Dreaming of an African safari: How I’ll book my bucket-list trip to Tanzania on miles and points
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With our feet planted firmly on the ground lately, the TPG team has had plenty of time to dream about traveling again. For me, there are the usual summer plans, like getting back to the Big Apple, lazing on a beach in Spain or going to Denmark for dinner.
But with all this time to think and plan, I’ve been dreaming of something much bigger.
A bucket-list trip to Tanzania.
There are three reasons Tanzania is on my must-visit list:
- I have sponsored a child in Tanzania through the World Vision Foundation for almost a decade and it would be a once-in-a-lifetime chance to visit him.
- I have heard such great things about the safari drives in Tanzania. I did my first safari in South Africa’s Kruger National Park a few years ago and while I loved it, the scrub was very dense. I could only see one or two animals at a time, so I’d love to do another safari where there are more wide-open plains and herds moving together.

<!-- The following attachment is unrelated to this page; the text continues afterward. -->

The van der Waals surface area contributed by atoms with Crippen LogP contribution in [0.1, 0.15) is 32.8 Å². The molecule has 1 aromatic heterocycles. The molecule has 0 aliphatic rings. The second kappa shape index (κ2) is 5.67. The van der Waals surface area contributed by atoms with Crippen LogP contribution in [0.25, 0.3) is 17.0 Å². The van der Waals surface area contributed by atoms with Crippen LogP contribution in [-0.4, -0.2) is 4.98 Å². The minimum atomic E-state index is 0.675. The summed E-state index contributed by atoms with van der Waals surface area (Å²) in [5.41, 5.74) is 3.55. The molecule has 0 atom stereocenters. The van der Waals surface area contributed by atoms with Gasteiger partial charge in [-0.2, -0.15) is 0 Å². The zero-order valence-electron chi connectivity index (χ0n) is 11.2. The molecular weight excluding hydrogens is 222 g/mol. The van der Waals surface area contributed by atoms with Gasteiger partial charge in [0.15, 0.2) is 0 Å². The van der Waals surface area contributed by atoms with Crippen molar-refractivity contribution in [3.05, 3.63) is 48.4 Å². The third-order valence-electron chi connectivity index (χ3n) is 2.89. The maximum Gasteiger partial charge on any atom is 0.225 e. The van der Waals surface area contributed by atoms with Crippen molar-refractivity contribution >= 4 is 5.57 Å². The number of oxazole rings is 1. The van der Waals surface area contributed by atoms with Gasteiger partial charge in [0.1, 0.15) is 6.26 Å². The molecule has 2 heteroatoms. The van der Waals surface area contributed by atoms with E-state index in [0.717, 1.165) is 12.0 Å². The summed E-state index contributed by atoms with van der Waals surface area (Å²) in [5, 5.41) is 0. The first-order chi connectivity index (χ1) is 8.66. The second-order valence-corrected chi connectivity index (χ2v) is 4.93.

- I love a good beach. My sister honeymooned in Zanzibar, a little tropical island off the coast of Tanzania, and I’d love to finish the trip off there with some time lazing at the beach.
How to get there
Tanzania is in East Africa, south of Kenya and north of Mozambique. The country has an airline, Air Tanzania, but it does not fly to the U.S.
So, I’ll need to connect somewhere. To fly into the country’s main airport, Julius Nyerere International Airport serving Dar es Salaam (DAR), I could choose to fly one-stop from major airports in the U.S. on:
- Egyptair, via Cairo (CAI);
- Emirates, via Dubai (DXB);
- Ethiopian Airlines, via Addis Ababa (ADD);
- Kenya Airways, via Nairobi (NBO);
- KLM, via Amsterdam (AMS);
- Qatar Airways, via Doha (DOH);
- South African Airways, via Johannesburg (JNB);
- Swiss, via Zurich (ZRH); or
- Turkish Airlines, via Istanbul (IST).
Let’s say I want to start my trip in Los Angeles (LAX). Round-trip prices in economy are fairly reasonable if I’m willing to change planes twice, not so much if I only want a one-stop journey.
As this is a bucket-list trip, I’d love to fly in a premium cabin, but business-class prices aren’t exactly affordable:
Booking flights with points and miles
Fortunately, most of these options can be booked with points and miles and there are plenty of different airline options, programs to book them through and transferable points currencies to choose from. To narrow this down I’ll start with the airlines I’d most like to fly with, then look at how to best book them.
Based on TPG’s reviews of the various business-class products, I’d be happy with the following, in order: